By Lynda Richardson
Photos by Lynda Richardson
As a kid, I loved poking around the woods and creeks surrounding my family home. Sometimes I took a little point-and-shoot camera. As I got older and could afford a 35mm SLR camera, I became serious about combining my love for the natural world and photography and started on an incredible journey to become a professional wildlife photographer.
Over my 30+-year career, I shot thousands upon thousands of photographs (slides—now digital) of wild creatures from all over the world. Most of my assignments involved some form of risk, whether it was walking through dangerous markets to photograph illegal wildlife pet trade, climbing jagged, limestone cliffs without safety gear to photograph the world’s smallest bat, or accidentally positioning too close to a fresh lion kill as hyenas tried to steal the prey. I’m sure you can guess why my mantra quickly became, “Well, if I survive this, I’m sure I’ll have a great story to tell!”
Speaking of stories, whenever I go back and look through my photographs most of them bring back rich memories. Sometimes I can even smell or hear something as I re-live the experience. So, I thought it might be fun to pick a photograph for you, the reader, and share some of the memories behind it. Today, June 15, is National Nature Photography Day, a day created by the North American Nature Photography Association (NANPA) to promote the enjoyment of nature photography, and to explain how images are used to advance the cause of conservation and protect plants, wildlife, and landscapes both locally and globally.
I decided to pick a photograph that was published on the cover of the November 1991 issue of Virginia Wildlife magazine, a white-tailed buck.
It was really cold with a light wind that day in Shenandoah National Park. The white-tailed bucks were in rut and I was looking for one in particular. I had spotted him the evening before on the edge of the big meadow. As the sun began to slowly rise above the trees I spotted him again, this time in the middle of the meadow. It looked like he might have company.
I watched through binoculars as he walked purposefully through red willows, head held high. He would lower his head and then bring it up again and move forward. I licked my finger and held it up to test the wind direction. It was blowing out of the north, so I slowly began to walk through the bent brown grass towards the south, angling my way downwind of my quarry. I made sure not to stare in his direction, only making sideward glances as I walked a wide circle trying to get close.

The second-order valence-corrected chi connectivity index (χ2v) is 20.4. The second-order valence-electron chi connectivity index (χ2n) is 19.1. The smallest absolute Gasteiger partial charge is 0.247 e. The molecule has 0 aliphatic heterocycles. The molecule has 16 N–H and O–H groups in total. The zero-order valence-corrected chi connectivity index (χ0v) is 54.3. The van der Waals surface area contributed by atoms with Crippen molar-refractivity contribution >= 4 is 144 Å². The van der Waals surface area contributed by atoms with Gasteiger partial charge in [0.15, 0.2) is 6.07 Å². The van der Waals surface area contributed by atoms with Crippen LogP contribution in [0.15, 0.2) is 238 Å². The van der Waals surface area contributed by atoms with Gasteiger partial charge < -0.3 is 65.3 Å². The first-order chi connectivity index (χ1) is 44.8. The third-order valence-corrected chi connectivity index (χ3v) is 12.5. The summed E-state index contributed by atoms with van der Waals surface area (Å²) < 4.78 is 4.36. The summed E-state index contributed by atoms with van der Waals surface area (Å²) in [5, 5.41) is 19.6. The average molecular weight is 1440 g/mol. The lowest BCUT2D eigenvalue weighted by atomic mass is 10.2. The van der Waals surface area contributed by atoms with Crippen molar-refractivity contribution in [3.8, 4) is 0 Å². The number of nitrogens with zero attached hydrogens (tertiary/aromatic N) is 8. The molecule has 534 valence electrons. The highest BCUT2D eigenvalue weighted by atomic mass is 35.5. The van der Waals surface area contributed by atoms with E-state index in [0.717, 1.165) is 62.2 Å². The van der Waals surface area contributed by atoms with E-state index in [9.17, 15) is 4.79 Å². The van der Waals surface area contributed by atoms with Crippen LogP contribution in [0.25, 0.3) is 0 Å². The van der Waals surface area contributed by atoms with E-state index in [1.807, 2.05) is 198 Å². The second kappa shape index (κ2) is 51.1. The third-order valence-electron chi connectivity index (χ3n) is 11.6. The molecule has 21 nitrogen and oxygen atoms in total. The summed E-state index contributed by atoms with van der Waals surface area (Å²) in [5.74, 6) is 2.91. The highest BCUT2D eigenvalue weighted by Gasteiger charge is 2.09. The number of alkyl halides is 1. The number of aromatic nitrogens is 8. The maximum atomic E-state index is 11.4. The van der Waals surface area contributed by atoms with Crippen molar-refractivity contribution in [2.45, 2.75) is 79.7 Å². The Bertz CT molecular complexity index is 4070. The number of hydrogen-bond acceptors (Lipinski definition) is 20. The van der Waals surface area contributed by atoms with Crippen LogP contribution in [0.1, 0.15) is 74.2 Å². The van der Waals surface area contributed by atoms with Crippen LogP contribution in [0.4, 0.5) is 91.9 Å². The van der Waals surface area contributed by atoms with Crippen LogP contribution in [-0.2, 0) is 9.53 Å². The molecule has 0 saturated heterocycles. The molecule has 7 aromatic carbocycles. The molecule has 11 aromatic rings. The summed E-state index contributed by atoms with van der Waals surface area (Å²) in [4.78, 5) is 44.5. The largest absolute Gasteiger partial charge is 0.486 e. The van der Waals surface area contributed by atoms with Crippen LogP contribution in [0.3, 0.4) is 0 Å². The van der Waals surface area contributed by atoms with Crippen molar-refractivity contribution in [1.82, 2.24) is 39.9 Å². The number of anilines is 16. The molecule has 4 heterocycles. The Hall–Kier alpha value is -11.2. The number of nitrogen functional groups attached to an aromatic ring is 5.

Walking through a grassy field with a heavy tripod and 500mm telephoto lens is not easy. The legs of the tripod kept snagging on blackberry stems and other vine-like plants tugging the tripod harder against my shoulder. Frustrating! Wildlife photography is definitely a physical workout, and I now have bad shoulders to prove it!
As I worked my way closer, I stopped to watch with my binoculars to see what was going on. I wasn’t surprised when a doe stood up in the red willows trying to avoid the persistent buck.
As I began to move into the perfect position, I could now hear the buck making a weird noise. It was a gravelly, drawn out, monotone kind of sound. Continuing to keep my eyes on the buck, I slowly lowered the tripod into position and locked my lens into place. And just as I lifted my hand to the shutter, and I swear I am not making this up, the doe took off with the buck in hot pursuit.
Dropping my head, I felt a little defeated. After an hour of stalking, within two seconds of hitting the shutter, my subject had flown the coop and there was no way I could catch him. Trying to make something out of nothing, I decided to look around where I was standing as I decided what to do next.
I then remembered that sound the buck was making and decided to try it myself since nothing else was going on. For a few minutes, I practiced. AWWWWWWWW, awwwwwwwwwwwww, awwwwwwwwww. It was kind of fun trying to re-create the buck’s call. I started to concentrate on the nuances of the gravely drawl when suddenly a little wren started fussing from my right side. I looked over at the bird wondering what was wrong when another movement to the left startled me.
When I turned, standing right in front of me, maybe 15 feet away, was the big buck I had been pursuing. I was so shocked I didn’t know what to do, but I glanced through the camera and realized I was way too close to get a shot. As I quickly and cautiously tried to back away, blackberry branches tugged at my tripod legs, making me panic. It felt like an hour before I was able to get set up far enough away to get the handsome buck in focus, thinking that at any minute I would look back and he would be gone.
Finally, I was in a great position to start shooting. Though as I shot frame after frame, I noticed the buck wasn’t even looking at me. His eyes stared past me as if he was searching for something. And that’s when it dawned on me. That buck heard my calls and thought I was another buck and he had come to kick my butt!
Eventually the old boy must have gotten tired of looking for his competitor (ha,ha,ha, me) and he browsed his way back into the direction he had chased the doe. Hopefully, he would locate her again. But for me, in the beginning of my wildlife career, it was a magical moment I will never forget. And I survived it with a story to tell!
Find out more about National Nature Photography Day!
Lynda Richardson, the art director of DGIF’s Virginia Wildlife magazine, has more than 30 years of experience as a wildlife photographer. She’s traveled to Africa, Central and South America, Cuba, and throughout the United States on assignment and her work has been featured by national and international wildlife magazines and organizations such as The Nature Conservancy, and the National Geographic Society.